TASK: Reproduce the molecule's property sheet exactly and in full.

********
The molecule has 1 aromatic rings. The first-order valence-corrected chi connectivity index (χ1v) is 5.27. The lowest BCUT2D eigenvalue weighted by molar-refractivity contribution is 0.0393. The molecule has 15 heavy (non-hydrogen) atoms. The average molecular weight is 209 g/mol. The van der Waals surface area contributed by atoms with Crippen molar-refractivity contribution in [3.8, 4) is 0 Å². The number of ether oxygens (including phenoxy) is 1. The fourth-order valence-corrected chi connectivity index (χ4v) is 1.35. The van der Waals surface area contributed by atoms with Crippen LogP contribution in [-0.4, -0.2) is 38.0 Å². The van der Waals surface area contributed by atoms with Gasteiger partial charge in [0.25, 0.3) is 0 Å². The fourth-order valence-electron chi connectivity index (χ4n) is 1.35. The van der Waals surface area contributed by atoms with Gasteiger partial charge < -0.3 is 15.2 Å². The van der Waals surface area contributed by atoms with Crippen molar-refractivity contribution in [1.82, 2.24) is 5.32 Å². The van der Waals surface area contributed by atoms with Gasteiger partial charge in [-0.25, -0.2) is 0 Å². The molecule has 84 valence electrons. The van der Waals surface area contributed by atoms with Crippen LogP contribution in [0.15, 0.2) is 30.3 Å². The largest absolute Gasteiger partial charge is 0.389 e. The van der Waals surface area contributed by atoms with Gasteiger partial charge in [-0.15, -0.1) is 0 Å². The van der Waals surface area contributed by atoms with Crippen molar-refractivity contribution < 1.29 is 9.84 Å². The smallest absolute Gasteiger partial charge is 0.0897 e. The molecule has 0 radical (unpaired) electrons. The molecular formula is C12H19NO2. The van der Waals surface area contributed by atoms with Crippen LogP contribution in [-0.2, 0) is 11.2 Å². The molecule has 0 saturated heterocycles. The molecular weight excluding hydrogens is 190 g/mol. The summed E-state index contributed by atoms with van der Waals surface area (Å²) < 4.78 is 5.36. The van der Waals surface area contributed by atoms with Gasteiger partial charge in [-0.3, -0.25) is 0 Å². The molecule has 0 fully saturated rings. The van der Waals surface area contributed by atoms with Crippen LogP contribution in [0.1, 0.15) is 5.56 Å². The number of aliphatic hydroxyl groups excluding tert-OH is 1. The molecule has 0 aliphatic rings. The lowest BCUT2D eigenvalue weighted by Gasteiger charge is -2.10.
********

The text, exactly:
The molecule has 1 aromatic rings. The first-order valence-corrected chi connectivity index (χ1v) is 5.27. The lowest BCUT2D eigenvalue weighted by molar-refractivity contribution is 0.0393. The molecule has 15 heavy (non-hydrogen) atoms. The average molecular weight is 209 g/mol. The van der Waals surface area contributed by atoms with Crippen molar-refractivity contribution in [3.8, 4) is 0 Å². The number of ether oxygens (including phenoxy) is 1. The fourth-order valence-corrected chi connectivity index (χ4v) is 1.35. The van der Waals surface area contributed by atoms with Crippen LogP contribution in [-0.4, -0.2) is 38.0 Å². The van der Waals surface area contributed by atoms with Gasteiger partial charge in [0.25, 0.3) is 0 Å². The fourth-order valence-electron chi connectivity index (χ4n) is 1.35. The van der Waals surface area contributed by atoms with Gasteiger partial charge < -0.3 is 15.2 Å². The van der Waals surface area contributed by atoms with Crippen molar-refractivity contribution in [1.82, 2.24) is 5.32 Å². The van der Waals surface area contributed by atoms with Gasteiger partial charge in [-0.25, -0.2) is 0 Å². The molecule has 84 valence electrons. The van der Waals surface area contributed by atoms with Crippen LogP contribution in [0.15, 0.2) is 30.3 Å². The largest absolute Gasteiger partial charge is 0.389 e. The van der Waals surface area contributed by atoms with Gasteiger partial charge in [-0.15, -0.1) is 0 Å². The van der Waals surface area contributed by atoms with Crippen molar-refractivity contribution < 1.29 is 9.84 Å². The smallest absolute Gasteiger partial charge is 0.0897 e. The molecule has 0 radical (unpaired) electrons. The molecular formula is C12H19NO2. The van der Waals surface area contributed by atoms with Crippen LogP contribution in [-0.2, 0) is 11.2 Å². The molecule has 0 saturated heterocycles. The molecular weight excluding hydrogens is 190 g/mol. The summed E-state index contributed by atoms with van der Waals surface area (Å²) < 4.78 is 5.36. The van der Waals surface area contributed by atoms with Gasteiger partial charge in [-0.3, -0.25) is 0 Å². The molecule has 0 fully saturated rings. The van der Waals surface area contributed by atoms with Crippen LogP contribution in [0.1, 0.15) is 5.56 Å². The number of aliphatic hydroxyl groups excluding tert-OH is 1. The molecule has 0 aliphatic rings. The lowest BCUT2D eigenvalue weighted by Gasteiger charge is -2.10.